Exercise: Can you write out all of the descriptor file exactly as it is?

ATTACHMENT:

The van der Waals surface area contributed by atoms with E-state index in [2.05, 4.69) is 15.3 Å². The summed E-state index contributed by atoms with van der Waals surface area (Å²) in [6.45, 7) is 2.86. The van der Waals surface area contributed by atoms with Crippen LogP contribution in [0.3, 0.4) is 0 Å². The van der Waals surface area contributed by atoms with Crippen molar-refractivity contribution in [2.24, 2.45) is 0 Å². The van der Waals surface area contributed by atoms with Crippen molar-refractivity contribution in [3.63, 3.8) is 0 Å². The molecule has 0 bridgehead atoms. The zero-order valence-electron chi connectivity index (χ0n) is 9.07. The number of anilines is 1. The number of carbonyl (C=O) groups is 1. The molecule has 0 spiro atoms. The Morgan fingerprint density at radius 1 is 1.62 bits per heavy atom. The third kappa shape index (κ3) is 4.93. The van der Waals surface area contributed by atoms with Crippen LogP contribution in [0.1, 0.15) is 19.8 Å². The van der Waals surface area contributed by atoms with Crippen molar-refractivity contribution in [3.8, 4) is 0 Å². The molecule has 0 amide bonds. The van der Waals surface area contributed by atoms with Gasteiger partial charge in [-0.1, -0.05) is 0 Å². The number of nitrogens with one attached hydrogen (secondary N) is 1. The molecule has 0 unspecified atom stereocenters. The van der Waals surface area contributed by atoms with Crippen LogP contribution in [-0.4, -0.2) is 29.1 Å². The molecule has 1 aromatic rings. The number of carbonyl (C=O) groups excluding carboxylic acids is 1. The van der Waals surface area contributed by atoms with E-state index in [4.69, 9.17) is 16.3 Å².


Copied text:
The van der Waals surface area contributed by atoms with E-state index in [2.05, 4.69) is 15.3 Å². The summed E-state index contributed by atoms with van der Waals surface area (Å²) in [6.45, 7) is 2.86. The van der Waals surface area contributed by atoms with Crippen LogP contribution in [0.3, 0.4) is 0 Å². The van der Waals surface area contributed by atoms with Crippen molar-refractivity contribution in [2.24, 2.45) is 0 Å². The van der Waals surface area contributed by atoms with Crippen molar-refractivity contribution in [3.63, 3.8) is 0 Å². The molecule has 0 bridgehead atoms. The zero-order valence-electron chi connectivity index (χ0n) is 9.07. The number of anilines is 1. The number of carbonyl (C=O) groups is 1. The molecule has 0 spiro atoms. The Morgan fingerprint density at radius 1 is 1.62 bits per heavy atom. The third kappa shape index (κ3) is 4.93. The van der Waals surface area contributed by atoms with Crippen LogP contribution in [0.1, 0.15) is 19.8 Å². The van der Waals surface area contributed by atoms with Crippen molar-refractivity contribution in [3.8, 4) is 0 Å². The molecule has 0 amide bonds. The van der Waals surface area contributed by atoms with Gasteiger partial charge in [-0.1, -0.05) is 0 Å². The number of nitrogens with one attached hydrogen (secondary N) is 1. The molecule has 0 unspecified atom stereocenters. The van der Waals surface area contributed by atoms with Crippen LogP contribution in [-0.4, -0.2) is 29.1 Å². The molecule has 1 aromatic rings. The number of carbonyl (C=O) groups excluding carboxylic acids is 1. The van der Waals surface area contributed by atoms with E-state index in [4.69, 9.17) is 16.3 Å².